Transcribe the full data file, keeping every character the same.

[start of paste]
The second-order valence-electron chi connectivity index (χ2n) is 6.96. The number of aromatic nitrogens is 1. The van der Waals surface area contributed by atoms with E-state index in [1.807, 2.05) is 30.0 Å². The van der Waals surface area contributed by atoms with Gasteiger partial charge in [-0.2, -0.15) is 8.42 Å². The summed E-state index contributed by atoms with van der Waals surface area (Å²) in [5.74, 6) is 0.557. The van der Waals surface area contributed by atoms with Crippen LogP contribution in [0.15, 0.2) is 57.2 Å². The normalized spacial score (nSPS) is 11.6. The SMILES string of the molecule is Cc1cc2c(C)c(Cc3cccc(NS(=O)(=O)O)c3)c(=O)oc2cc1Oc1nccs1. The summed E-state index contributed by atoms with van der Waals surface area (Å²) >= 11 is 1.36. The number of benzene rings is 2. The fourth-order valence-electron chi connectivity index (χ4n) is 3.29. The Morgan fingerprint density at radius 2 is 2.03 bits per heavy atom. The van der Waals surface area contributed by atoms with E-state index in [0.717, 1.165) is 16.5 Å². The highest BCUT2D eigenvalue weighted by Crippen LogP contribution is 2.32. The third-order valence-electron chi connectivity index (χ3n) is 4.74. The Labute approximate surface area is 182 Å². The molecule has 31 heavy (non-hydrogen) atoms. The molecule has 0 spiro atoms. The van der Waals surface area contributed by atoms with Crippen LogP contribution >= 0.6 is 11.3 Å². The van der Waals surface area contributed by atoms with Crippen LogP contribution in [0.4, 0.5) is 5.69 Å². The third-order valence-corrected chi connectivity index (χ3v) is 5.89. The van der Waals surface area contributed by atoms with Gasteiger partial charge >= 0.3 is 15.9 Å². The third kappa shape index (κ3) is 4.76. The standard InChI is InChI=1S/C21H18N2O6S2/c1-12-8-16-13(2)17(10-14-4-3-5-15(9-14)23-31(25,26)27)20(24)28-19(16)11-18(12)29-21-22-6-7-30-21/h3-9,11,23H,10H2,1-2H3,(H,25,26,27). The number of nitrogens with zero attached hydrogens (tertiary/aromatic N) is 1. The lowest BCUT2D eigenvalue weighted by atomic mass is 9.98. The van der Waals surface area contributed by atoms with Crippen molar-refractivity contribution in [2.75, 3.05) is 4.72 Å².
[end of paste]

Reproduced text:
The second-order valence-electron chi connectivity index (χ2n) is 6.96. The number of aromatic nitrogens is 1. The van der Waals surface area contributed by atoms with E-state index in [1.807, 2.05) is 30.0 Å². The van der Waals surface area contributed by atoms with Gasteiger partial charge in [-0.2, -0.15) is 8.42 Å². The summed E-state index contributed by atoms with van der Waals surface area (Å²) in [5.74, 6) is 0.557. The van der Waals surface area contributed by atoms with Crippen LogP contribution in [0.15, 0.2) is 57.2 Å². The normalized spacial score (nSPS) is 11.6. The SMILES string of the molecule is Cc1cc2c(C)c(Cc3cccc(NS(=O)(=O)O)c3)c(=O)oc2cc1Oc1nccs1. The summed E-state index contributed by atoms with van der Waals surface area (Å²) >= 11 is 1.36. The number of benzene rings is 2. The fourth-order valence-electron chi connectivity index (χ4n) is 3.29. The Morgan fingerprint density at radius 2 is 2.03 bits per heavy atom. The van der Waals surface area contributed by atoms with E-state index in [0.717, 1.165) is 16.5 Å². The highest BCUT2D eigenvalue weighted by Crippen LogP contribution is 2.32. The third-order valence-electron chi connectivity index (χ3n) is 4.74. The Labute approximate surface area is 182 Å². The molecule has 31 heavy (non-hydrogen) atoms. The molecule has 0 spiro atoms. The van der Waals surface area contributed by atoms with Crippen LogP contribution >= 0.6 is 11.3 Å². The van der Waals surface area contributed by atoms with Crippen LogP contribution in [0.4, 0.5) is 5.69 Å². The third-order valence-corrected chi connectivity index (χ3v) is 5.89. The van der Waals surface area contributed by atoms with Gasteiger partial charge >= 0.3 is 15.9 Å². The third kappa shape index (κ3) is 4.76. The standard InChI is InChI=1S/C21H18N2O6S2/c1-12-8-16-13(2)17(10-14-4-3-5-15(9-14)23-31(25,26)27)20(24)28-19(16)11-18(12)29-21-22-6-7-30-21/h3-9,11,23H,10H2,1-2H3,(H,25,26,27). The number of nitrogens with zero attached hydrogens (tertiary/aromatic N) is 1. The lowest BCUT2D eigenvalue weighted by atomic mass is 9.98. The van der Waals surface area contributed by atoms with Crippen molar-refractivity contribution in [2.75, 3.05) is 4.72 Å².